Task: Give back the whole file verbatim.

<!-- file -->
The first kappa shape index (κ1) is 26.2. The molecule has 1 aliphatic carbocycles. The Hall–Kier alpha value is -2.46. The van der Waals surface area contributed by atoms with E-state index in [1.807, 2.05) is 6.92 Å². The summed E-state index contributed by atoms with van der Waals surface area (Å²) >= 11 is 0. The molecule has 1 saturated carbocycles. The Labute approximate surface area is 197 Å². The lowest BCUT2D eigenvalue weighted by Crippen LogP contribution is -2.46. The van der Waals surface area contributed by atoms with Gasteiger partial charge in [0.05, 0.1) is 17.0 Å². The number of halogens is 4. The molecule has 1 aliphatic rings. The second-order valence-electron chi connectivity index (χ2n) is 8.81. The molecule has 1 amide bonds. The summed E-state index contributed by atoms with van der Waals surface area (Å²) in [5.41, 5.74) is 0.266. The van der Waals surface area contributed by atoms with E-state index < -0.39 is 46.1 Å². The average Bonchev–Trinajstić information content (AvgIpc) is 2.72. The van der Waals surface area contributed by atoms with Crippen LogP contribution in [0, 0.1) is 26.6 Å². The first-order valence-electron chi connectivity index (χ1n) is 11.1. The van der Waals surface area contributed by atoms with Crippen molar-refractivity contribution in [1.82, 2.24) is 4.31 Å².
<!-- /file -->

The first kappa shape index (κ1) is 26.2. The molecule has 1 aliphatic carbocycles. The Hall–Kier alpha value is -2.46. The van der Waals surface area contributed by atoms with E-state index in [1.807, 2.05) is 6.92 Å². The summed E-state index contributed by atoms with van der Waals surface area (Å²) >= 11 is 0. The molecule has 1 saturated carbocycles. The Labute approximate surface area is 197 Å². The lowest BCUT2D eigenvalue weighted by Crippen LogP contribution is -2.46. The van der Waals surface area contributed by atoms with Gasteiger partial charge in [0.05, 0.1) is 17.0 Å². The number of halogens is 4. The molecule has 1 aliphatic rings. The second-order valence-electron chi connectivity index (χ2n) is 8.81. The molecule has 1 amide bonds. The summed E-state index contributed by atoms with van der Waals surface area (Å²) in [5.41, 5.74) is 0.266. The van der Waals surface area contributed by atoms with E-state index < -0.39 is 46.1 Å². The average Bonchev–Trinajstić information content (AvgIpc) is 2.72. The van der Waals surface area contributed by atoms with Crippen LogP contribution in [0, 0.1) is 26.6 Å². The first-order valence-electron chi connectivity index (χ1n) is 11.1. The van der Waals surface area contributed by atoms with Crippen molar-refractivity contribution in [1.82, 2.24) is 4.31 Å².